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Industry challenges government on incentives

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KATANDULA—We need
significant incentives

Newly elected president of the Malawi Confederation of Chambers of Commerce and Industry (MCCCI) Lekani Katandula has urged the government to put clear incentives for investors to spur economic activity.

In an interview on Monday, Katandula said there are a lot of uncertainties on incentives, a development which frustrates the private sector.

He said, in the past year, the private sector has demonstrated willingness and ability to make significant investments in the country’s key sectors such as energy, witnessed by solar farms planted by private sector players.

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“If I look at the power sector as an example, we have some regulations that say if you invest more than $30 million then a committee comprising the governor of the Reserve Bank of Malawi, the MRA [Malawi Revenue Authority] and a few others could assess how much tax, incentive to give you which could be variable depending on how they assess the entire project.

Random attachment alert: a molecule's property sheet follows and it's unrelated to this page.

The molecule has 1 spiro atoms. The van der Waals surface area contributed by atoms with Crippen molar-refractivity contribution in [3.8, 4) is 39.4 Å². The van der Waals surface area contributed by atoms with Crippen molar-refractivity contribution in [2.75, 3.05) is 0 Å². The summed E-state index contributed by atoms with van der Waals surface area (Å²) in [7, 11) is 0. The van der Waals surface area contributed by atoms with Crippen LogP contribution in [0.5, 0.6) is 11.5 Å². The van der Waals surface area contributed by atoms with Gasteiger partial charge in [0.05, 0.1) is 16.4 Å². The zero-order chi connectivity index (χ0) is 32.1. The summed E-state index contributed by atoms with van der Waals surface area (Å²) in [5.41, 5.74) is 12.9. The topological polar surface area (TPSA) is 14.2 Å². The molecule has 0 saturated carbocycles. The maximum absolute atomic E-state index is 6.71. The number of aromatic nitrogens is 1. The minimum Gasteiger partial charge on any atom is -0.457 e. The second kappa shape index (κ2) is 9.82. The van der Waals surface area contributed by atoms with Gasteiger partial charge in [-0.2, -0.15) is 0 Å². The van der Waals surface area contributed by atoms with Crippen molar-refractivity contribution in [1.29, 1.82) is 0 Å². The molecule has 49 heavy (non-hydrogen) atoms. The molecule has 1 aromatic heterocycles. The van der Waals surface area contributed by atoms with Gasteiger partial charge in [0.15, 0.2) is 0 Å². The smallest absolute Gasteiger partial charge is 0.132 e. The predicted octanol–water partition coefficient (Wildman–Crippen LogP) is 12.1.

“That is not a fantastic way of attracting investment. When investors are coming in, they do not want that kind of uncertainty. It is a lot better to say ‘if you meet the following conditions these are the incentives that you will access’,” Katandula said.

Meanwhile, Katandula has said the business outlook remains murky, considering the ongoing Russia- Ukraine war and increase in global fuel and fertiliser prices.

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“Despite the impact of global trends, we have seen the start of the tobacco selling season. We hope to see sustained supplies of tobacco to the market and better realisation of forex,” Katundula said.

In a separate interview, spokesperson in the Ministry of Trade and Industry Mayeso Msokera said the government is always open to suggestions from the private sector.

“We already have outlined incentives for different types of investments in the Tax Incentives in Malawi handbook but if they would want further or specific incentives, they can always reach out to the ministry or the Malawi Investment and Trade Centre with such propositions,” Msokera said.

According to the Tax Incentives handbook specific customs and excise tax incentives in Malawi cover 10 sectors including construction, energy, tourism, agriculture, transport, mining, education, health, manufacturing and export processing.

For example, for the electricity generation and distribution sector, the handbook says: “Duty free importation but VAT payable at 16.5 percent on electricity generation equipment such as fuses, transformers, sling, ring main unit, insulators, galle chain equipment, conductors, surge arrestors, column duplex, and AAC/PVC and electricity supply meters”.

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